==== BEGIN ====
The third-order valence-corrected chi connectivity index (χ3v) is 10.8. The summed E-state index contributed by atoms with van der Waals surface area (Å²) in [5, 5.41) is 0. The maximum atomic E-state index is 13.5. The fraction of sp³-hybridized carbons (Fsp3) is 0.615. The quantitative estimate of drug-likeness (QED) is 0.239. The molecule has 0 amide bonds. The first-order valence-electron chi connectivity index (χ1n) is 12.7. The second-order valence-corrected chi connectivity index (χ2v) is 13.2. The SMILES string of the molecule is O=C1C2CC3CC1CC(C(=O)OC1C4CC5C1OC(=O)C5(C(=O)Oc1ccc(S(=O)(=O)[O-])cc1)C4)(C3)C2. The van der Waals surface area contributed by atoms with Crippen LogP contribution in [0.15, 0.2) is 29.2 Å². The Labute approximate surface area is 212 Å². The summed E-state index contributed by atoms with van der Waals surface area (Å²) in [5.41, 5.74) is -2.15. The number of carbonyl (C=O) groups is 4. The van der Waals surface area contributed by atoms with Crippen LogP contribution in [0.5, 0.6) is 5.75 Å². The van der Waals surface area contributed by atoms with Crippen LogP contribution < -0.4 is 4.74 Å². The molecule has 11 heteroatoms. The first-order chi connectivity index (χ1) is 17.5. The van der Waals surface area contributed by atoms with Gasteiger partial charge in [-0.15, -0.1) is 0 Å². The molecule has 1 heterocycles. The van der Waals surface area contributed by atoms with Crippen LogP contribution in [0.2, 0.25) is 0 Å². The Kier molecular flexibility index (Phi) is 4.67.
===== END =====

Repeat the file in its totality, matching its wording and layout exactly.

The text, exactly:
The third-order valence-corrected chi connectivity index (χ3v) is 10.8. The summed E-state index contributed by atoms with van der Waals surface area (Å²) in [5, 5.41) is 0. The maximum atomic E-state index is 13.5. The fraction of sp³-hybridized carbons (Fsp3) is 0.615. The quantitative estimate of drug-likeness (QED) is 0.239. The molecule has 0 amide bonds. The first-order valence-electron chi connectivity index (χ1n) is 12.7. The second-order valence-corrected chi connectivity index (χ2v) is 13.2. The SMILES string of the molecule is O=C1C2CC3CC1CC(C(=O)OC1C4CC5C1OC(=O)C5(C(=O)Oc1ccc(S(=O)(=O)[O-])cc1)C4)(C3)C2. The van der Waals surface area contributed by atoms with Crippen LogP contribution in [0.15, 0.2) is 29.2 Å². The Labute approximate surface area is 212 Å². The summed E-state index contributed by atoms with van der Waals surface area (Å²) in [5.41, 5.74) is -2.15. The number of carbonyl (C=O) groups is 4. The van der Waals surface area contributed by atoms with Crippen LogP contribution in [0.5, 0.6) is 5.75 Å². The van der Waals surface area contributed by atoms with Crippen LogP contribution < -0.4 is 4.74 Å². The molecule has 11 heteroatoms. The first-order chi connectivity index (χ1) is 17.5. The van der Waals surface area contributed by atoms with Gasteiger partial charge in [-0.15, -0.1) is 0 Å². The molecule has 1 heterocycles. The van der Waals surface area contributed by atoms with Crippen LogP contribution in [0.2, 0.25) is 0 Å². The Kier molecular flexibility index (Phi) is 4.67.